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Turtle Bay Resort

57-091 Kamehameha Highway, Kahuku, 96731, HI

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Overview

As the 50th state of the United States, Hawaii is a delightful opportunity to introduce your children to a unique culture, language and lifestyle within the English speaking world.

For an idea of where Turtle Bay Resort is located, take a look at a map of Hawaii and the island of Oahu. Look for the farthest point north on the island, jutting right out there in the Pacific Ocean. That’s Turtle Bay Resort, all 880 acres of it, including five miles of gentle white sand beach that never becomes crowded. The setting couldn’t be more ideal for families wanting to enjoy the North Shore, while becoming immersed in Hawaiian culture.

The location of the resort along three bays rimmed by soft sand beaches and tranquil tide pools is the ultimate child’s playground. The Kuilima beach cove, a sandy inlet located adjacent to the resort, is perfect for swimming and snorkeling with the family.

For anyone who was a fan of the show “Lost,” it was shot in the areas and beach surrounding Turtle Bay. Another popular medium that you may or may not wish to watch with your children is the 2008 movie “Forgetting Sarah Marshall.” The movie clearly shows the rooms, the lobby, the pools and beach area of Turtle Bay Resort. Right at the end of the movie, Jason Segel slides down the slide into the kiddie pool, a great scene to share with your children and a great place for your kids to play. You can check it out for yourself via the live webcam on the Turtle Bay Resort property. The camera is generally focused on the pool area.

No matter what your preference in accommodations, you’ll find what works best for your family here. There are 433 rooms on five floors in three towers and there’s just not a bad view from any of them. Each room has a balcony from which you can see the ocean.

Then if you like, there are 42 beachfront cottages with their own private patio looking out over the bay. And to really spoil your family, the suites and oceanfront villas are the top offered. They provide an on-site chef upon request.

The resort underwent a major renovation in 2006, but daily maintenance programs keep the grounds and rooms in pristine conditions. For those adults who must do business while in Hawaii, the business center did receive a major redo in 2010.

The North Shore has so much to teach children. Just a few miles from Turtle Bay is the Polynesian Cultural Center where you could easily spend a couple of days experiencing the seven villages that represent life in the Pacific islands. The Dole Pineapple Plantation tour is fun, as are helicopter rides over the island. In addition to the movies shot specifically at Turtle Bay, the nearby Kualoa Ranch and Activity Club showcases movie sets for Jurassic Park and other films open for tour.

In teaching your children about the Hawaiian culture, the two words that should become common in your family vocabulary are “aloha” and “mahalo.” The latter means thank you and the former is both a greeting and farewell and an overall expression of the good life in Hawaii.

Our Editor Loves

  • Horseback riding on the beach
  • Adult and children's pools
  • Surfing lessons

Family Interests

  • All Inclusive Rates
  • Beach
  • Bicycling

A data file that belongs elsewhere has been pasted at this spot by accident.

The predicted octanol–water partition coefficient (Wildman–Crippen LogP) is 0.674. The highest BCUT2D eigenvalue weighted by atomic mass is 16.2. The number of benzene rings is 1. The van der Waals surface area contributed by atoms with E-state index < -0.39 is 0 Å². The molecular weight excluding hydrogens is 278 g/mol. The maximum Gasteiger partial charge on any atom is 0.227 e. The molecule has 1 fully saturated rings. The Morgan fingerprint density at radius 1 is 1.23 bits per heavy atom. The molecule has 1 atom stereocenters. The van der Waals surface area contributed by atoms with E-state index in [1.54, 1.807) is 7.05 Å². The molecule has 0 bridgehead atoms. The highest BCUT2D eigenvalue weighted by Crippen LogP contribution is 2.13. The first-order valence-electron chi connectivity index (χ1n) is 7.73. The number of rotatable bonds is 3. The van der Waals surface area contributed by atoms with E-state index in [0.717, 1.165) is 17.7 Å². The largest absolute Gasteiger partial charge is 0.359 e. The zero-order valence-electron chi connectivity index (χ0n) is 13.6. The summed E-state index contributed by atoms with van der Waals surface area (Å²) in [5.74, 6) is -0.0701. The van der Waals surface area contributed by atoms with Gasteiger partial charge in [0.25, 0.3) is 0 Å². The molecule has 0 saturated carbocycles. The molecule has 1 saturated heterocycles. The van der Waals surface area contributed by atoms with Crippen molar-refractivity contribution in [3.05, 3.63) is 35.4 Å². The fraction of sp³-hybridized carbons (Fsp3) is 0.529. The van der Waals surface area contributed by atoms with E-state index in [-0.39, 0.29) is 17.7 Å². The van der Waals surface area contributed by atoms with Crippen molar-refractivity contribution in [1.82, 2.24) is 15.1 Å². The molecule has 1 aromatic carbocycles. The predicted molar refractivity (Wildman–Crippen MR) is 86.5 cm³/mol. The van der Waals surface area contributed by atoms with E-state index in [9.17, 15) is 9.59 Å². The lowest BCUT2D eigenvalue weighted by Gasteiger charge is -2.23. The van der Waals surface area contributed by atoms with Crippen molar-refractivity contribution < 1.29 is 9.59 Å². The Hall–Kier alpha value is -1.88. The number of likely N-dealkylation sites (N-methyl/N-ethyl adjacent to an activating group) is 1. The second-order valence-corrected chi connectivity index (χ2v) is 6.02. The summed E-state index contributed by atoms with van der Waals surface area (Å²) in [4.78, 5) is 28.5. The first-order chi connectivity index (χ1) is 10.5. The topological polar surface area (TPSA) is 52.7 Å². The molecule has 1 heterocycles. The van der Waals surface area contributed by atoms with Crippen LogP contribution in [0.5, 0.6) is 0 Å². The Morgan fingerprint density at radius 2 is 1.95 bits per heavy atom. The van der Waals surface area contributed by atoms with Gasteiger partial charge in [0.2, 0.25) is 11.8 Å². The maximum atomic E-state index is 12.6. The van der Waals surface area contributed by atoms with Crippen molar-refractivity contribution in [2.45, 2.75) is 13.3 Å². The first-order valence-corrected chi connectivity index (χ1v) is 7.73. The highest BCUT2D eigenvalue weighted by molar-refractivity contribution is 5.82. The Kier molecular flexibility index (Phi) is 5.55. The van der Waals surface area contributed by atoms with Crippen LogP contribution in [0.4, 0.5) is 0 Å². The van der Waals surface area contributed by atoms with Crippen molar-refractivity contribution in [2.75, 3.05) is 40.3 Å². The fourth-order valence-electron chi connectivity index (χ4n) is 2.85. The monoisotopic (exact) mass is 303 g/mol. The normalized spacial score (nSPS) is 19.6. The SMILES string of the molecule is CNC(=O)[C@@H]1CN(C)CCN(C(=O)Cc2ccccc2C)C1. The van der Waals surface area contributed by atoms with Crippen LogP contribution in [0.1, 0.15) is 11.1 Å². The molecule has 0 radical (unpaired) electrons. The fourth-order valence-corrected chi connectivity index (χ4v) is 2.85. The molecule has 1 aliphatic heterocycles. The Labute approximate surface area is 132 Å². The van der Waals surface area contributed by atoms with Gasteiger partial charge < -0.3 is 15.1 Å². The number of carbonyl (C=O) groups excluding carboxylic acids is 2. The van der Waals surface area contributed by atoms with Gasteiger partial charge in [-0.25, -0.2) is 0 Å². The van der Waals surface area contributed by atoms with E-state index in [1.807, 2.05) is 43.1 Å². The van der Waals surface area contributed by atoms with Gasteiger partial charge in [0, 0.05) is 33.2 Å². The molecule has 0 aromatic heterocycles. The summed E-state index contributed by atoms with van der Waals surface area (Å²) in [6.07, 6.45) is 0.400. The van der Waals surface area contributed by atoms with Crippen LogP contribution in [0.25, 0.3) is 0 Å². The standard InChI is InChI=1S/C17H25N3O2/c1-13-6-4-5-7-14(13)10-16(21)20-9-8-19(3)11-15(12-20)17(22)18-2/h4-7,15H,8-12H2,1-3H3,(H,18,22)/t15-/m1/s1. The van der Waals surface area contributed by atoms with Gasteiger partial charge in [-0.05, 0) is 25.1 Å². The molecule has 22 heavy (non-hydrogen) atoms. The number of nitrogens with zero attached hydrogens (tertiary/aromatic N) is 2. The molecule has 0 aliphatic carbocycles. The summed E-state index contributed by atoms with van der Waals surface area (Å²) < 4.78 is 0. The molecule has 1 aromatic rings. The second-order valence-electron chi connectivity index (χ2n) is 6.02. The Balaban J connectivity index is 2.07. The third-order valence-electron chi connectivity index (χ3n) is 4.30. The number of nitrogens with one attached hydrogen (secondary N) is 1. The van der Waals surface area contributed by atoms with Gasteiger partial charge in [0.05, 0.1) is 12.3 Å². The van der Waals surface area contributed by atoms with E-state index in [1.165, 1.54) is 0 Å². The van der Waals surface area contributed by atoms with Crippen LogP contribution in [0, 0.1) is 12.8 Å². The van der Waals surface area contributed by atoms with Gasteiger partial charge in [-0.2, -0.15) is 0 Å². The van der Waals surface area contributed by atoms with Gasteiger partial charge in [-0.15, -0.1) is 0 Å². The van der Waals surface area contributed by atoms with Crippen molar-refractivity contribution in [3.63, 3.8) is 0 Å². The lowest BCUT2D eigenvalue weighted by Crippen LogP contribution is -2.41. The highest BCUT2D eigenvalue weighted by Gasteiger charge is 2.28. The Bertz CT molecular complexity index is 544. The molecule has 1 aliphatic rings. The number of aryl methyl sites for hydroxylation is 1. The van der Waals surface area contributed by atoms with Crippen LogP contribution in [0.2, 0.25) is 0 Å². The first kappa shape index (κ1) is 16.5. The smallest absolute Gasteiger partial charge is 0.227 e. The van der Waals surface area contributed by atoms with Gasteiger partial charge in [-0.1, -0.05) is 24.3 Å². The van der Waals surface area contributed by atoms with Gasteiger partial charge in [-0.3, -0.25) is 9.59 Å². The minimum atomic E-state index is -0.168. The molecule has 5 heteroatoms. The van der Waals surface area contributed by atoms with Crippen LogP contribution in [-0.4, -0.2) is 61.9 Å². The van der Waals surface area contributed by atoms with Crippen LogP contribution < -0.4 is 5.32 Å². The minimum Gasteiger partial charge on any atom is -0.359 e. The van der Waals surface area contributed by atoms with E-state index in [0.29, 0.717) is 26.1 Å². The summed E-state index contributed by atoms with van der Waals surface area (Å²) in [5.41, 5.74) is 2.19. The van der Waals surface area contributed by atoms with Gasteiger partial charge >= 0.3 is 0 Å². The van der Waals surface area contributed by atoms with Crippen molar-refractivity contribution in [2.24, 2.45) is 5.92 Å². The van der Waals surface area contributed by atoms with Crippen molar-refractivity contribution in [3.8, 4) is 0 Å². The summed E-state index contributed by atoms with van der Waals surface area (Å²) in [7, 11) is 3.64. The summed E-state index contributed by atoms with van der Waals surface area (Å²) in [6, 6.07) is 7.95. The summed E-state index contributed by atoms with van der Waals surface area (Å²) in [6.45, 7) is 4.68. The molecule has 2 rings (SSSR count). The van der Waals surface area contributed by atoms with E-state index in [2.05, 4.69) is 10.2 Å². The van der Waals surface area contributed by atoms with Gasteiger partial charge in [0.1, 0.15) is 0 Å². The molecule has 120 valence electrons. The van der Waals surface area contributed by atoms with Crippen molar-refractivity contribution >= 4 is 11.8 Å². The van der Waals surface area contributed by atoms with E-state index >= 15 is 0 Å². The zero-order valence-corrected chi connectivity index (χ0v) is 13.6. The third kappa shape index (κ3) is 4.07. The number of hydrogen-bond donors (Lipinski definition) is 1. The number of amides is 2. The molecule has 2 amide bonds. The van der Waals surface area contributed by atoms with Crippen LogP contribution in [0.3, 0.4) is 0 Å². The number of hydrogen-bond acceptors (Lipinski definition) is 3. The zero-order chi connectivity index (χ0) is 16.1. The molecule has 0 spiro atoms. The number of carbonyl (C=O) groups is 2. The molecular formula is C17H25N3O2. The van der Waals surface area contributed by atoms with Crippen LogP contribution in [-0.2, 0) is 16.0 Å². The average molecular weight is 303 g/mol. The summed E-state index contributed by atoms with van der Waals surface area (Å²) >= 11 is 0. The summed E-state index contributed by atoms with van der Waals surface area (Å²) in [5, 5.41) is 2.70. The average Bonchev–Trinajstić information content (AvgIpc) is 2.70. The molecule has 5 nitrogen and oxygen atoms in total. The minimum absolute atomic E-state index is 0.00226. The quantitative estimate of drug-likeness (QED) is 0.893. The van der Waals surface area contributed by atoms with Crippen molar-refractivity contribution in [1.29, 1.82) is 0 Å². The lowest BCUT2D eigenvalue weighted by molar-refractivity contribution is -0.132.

• Golf
  • Hiking
  • Horse Back Riding
  • Museum/Cultural
  • Water Sports

Family Amenities

  • Babysitting
  • Children Programs
  • Connecting Rooms
  • Cribs
  • DVD
  • Family Room 5+
  • Game Room
  • Kids' Pool
  • Kitchenettes
  • Laundry
  • Onsite Dining
  • Pool
  • Refrigerator

Room Information

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The choices in accommodations are one of the strong points of Turtle Bay Resort. No matter which accommodation you choose, cribs and bed rails are available at no charge. The entire property offers Wi-Fi.

Guestrooms and Suites
Most guests find the amenities that meet all of their needs in one of the three buildings of the hotel. With three wings of five floors each, families may choose from suites or adjoining rooms, and all have views of the ocean from private balconies. They feature king or two queen beds and a sitting area with a sleeper sofa. With the rare exception of a few handicapped rooms, all rooms here have bathtubs, showers and refrigerators. Coin-operated laundry facilities are on the third floor of each building. Rooms here provide easy access to most restaurants. The spa, gym, the little sundry store and a game room are also within walking distance.

Beach Cottages
For more intimate accommodations, beachfront cottages offer larger bathrooms, more living space and a private lanai. Some present hammocks that overlook the beach. However, if you have toddlers, you'll need to keep a close eye on them because the ocean is literally just a few steps away. If you've chosen to rent a car, parking is conveniently just outside the front door.

Ocean Villas
The ultimate at-home comforts are available in the oceanfront villas. Oversized kitchens, living rooms and multiple bed and bath combinations are available. Teenagers can get away with their own televisions and gaming systems. Each villa comes with its own washer/dryer combo and daily housekeeping services. For a special treat, you may also engage the services of a personal chef to provide a family dinner.

Reviews

Excellent hotel at perfect location

by famstreefland

This hotel was perfect for some days of leisure. Lots of facilities and plenty of things to do. The sea and the beach furniture (you can rent a lounge bed) were just perfect.
The food at LeiLei’s was great and the staff was very friendly

Nice location, dated property lacking maintenance and nickel and dime policies

by TravelingBigBob